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Making custody decisions is always the most painful part of divorcing. Being clear about your options from the start may make tough decisions easier.

Types of Child Custody

  • Legal Versus Physical Custody

Legal custody is the right to make decisions about your child, including:

  • Education
  • Religion
  • Medical issues
  • Discipline

Physical custody is having the child physically present with you.

  • Sole Versus Joint Custody

With sole custody, you alone have legal and physical custody of your child.

In a joint custody arrangement, you and your ex-spouse share legal and/or physical custody of the child. This might mean:

  • Having the child spend a significant amount of time with each parent
  • Spending weekdays with one parent and weekends with the other parent
  • The child spending most of his or her time with one parent and visiting with the other parent on a regular schedule
  • The parents moving in and out of a home where the children live (called “nesting”)

Parenting Agreements

Most states require divorcing parents to have a written plan outlining:

  • Where the child will live
  • Details of when the child will be with the noncustodial parent
  • Who will make parenting decisions and how
  • Where the child will be during holidays and school vacations
  • How vacation time with each parent will be determined

Factors In Determining Custody

If you and your spouse cannot agree on a custody arrangement, the court will likely make a decision based on the “best interests” of your child.

Factors the court will consider in deciding what’s in your child best interest include:

  • Who is currently and has been the primary care provider for the child
  • The mental and physical health of both parents
  • Special needs such as medical care and psychological counseling your child may have
  • The work schedules and availability of each parent
  • Where any siblings will live
  • The support systems (family and friends) of each parent
  • The preference of an older child, such as a teenager
  • The cooperation level between parents
  • Any history of domestic violence between the parents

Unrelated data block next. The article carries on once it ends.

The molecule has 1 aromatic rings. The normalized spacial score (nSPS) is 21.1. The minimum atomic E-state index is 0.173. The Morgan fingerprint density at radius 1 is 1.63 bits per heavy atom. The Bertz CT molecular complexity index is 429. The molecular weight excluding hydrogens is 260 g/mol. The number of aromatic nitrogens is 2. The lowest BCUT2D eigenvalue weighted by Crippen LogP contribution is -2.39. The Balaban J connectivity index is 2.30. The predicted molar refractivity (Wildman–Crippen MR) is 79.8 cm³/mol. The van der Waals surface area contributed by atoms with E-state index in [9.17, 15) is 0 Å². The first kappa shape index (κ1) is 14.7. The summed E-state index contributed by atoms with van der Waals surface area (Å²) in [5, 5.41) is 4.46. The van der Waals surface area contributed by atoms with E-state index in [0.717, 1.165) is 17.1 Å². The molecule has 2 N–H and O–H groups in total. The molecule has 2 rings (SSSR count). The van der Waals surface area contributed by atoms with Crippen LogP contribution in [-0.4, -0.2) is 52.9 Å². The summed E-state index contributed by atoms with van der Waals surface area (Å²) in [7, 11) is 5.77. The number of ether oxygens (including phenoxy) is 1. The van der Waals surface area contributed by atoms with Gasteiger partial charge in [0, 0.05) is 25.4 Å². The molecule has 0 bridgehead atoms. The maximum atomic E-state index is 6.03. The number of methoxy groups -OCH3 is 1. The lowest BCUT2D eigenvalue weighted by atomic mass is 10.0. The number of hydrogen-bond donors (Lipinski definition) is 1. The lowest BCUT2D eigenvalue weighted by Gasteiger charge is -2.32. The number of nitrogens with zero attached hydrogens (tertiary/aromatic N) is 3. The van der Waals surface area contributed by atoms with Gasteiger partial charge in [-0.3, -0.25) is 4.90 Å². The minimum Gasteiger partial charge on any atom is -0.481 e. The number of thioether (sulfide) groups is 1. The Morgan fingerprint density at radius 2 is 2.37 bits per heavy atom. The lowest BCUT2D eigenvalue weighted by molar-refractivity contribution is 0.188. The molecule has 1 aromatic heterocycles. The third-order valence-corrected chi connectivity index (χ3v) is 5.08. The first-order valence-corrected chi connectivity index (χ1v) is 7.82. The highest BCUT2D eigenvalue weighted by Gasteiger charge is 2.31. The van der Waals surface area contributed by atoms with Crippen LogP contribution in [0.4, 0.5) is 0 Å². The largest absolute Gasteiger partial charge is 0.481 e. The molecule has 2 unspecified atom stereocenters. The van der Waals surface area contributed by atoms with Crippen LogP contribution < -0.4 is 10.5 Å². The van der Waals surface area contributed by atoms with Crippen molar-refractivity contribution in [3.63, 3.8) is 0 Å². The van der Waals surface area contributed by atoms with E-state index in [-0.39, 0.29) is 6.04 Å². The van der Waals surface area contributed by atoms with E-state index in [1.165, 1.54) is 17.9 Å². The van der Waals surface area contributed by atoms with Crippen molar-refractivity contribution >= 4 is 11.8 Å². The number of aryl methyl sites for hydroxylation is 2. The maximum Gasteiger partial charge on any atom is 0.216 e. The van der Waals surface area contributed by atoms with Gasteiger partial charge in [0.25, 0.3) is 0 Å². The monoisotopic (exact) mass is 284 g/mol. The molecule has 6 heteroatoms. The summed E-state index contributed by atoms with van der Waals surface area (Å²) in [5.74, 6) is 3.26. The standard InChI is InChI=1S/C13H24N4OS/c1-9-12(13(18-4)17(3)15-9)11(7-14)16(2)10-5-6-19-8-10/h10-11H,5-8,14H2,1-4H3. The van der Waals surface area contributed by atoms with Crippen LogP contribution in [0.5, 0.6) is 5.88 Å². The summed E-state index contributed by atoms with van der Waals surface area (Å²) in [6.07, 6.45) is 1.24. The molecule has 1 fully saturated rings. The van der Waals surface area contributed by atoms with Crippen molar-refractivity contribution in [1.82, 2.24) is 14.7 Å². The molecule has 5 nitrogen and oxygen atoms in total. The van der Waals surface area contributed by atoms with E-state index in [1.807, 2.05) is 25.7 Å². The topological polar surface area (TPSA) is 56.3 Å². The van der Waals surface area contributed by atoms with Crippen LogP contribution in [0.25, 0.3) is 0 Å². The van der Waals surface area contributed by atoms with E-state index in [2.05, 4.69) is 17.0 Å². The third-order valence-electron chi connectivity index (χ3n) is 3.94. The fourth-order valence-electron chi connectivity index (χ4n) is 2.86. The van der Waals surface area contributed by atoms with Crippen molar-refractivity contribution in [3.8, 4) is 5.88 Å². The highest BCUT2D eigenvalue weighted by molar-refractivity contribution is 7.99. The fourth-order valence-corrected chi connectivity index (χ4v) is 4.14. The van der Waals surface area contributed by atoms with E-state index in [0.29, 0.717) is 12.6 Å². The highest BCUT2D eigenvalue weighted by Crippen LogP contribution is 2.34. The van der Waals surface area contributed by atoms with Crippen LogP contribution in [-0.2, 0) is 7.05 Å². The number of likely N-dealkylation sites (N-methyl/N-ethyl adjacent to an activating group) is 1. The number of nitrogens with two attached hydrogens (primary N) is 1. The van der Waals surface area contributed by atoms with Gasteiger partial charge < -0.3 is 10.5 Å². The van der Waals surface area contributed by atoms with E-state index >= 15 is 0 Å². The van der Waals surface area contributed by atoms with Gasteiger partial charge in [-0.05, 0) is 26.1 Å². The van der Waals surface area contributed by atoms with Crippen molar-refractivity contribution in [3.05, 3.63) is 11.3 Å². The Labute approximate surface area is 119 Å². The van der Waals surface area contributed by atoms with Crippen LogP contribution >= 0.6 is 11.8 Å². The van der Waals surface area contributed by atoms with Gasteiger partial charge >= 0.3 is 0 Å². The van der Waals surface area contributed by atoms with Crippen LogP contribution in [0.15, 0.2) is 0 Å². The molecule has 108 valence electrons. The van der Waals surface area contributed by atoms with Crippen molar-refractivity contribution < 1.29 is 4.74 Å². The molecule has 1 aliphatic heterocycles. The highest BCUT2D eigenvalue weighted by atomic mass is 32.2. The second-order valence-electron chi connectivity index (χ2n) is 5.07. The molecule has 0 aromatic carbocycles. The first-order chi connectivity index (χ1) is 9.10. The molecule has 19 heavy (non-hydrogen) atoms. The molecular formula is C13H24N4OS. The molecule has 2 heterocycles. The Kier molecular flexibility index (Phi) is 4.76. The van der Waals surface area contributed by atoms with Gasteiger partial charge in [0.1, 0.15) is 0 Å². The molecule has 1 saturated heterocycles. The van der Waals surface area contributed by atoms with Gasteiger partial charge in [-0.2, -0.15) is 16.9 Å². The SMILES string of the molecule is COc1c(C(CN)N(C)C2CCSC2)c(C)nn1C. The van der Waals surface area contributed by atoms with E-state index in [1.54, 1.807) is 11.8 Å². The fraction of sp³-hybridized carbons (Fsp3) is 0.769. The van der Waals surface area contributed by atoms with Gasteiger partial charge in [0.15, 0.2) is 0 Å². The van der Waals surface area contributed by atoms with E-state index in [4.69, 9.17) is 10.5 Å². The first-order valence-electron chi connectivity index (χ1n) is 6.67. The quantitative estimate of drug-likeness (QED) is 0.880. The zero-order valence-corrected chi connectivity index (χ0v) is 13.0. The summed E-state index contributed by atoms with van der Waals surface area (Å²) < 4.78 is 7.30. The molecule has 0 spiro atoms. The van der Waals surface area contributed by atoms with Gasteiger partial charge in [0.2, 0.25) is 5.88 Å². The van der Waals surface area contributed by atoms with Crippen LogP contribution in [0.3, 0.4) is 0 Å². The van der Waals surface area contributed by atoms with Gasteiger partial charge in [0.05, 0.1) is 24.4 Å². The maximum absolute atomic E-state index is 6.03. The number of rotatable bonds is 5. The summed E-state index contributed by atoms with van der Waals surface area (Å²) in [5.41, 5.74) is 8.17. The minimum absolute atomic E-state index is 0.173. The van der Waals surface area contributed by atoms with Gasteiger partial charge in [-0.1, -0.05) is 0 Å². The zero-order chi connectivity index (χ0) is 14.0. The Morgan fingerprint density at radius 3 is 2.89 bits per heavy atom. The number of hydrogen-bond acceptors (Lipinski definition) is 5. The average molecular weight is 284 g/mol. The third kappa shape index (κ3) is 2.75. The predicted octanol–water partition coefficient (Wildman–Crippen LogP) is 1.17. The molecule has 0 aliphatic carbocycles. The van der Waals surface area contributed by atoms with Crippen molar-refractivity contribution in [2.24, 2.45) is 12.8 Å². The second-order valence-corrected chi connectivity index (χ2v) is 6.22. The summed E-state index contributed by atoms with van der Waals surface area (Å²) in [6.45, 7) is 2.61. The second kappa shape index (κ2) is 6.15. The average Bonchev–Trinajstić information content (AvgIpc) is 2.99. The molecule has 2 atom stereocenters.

What To Expect In Custody Litigation

Laws and procedures vary by state, but you should expect the following in a custody lawsuit:

  • One of the parents files for a divorce and asks the court to decide custody
  • Both parents file paperwork detailing each parent’s plan for where the child would live, visitation schedules, and how decisions concerning the child would be made
  • The court will likely appoint an investigator, sometimes called a “custody evaluator” or “guardian ad litem,” to interview the child, parents and potential witnesses such as family, friends and teachers, and make recommendations to the court regarding custody
  • The parents may be required to go to mediation, where a neutral third party will help the parents work out an agreement without going to court
  • The parents may be required to complete a short parenting course regarding parenting after a divorce
  • Attorneys for both parents may take “depositions” – formal questioning of witnesses under oath- to prepare for trial
  • Both parents will likely have to answer formal written questions under oath, called “interrogatories”
  • There will be a series of motions and hearings before the actual trial, to determine temporary custody and child support
  • At trial, the judge will hear from both parents and witnesses

The judge may make his or her decision at the conclusion of the trial, or may wait and send a written decision days or weeks after the trial has ended
Fighting over your child is expensive, time-consuming and emotionally damaging to everyone involved, especially your child. But knowing your rights as you begin the process make help you make better decisions.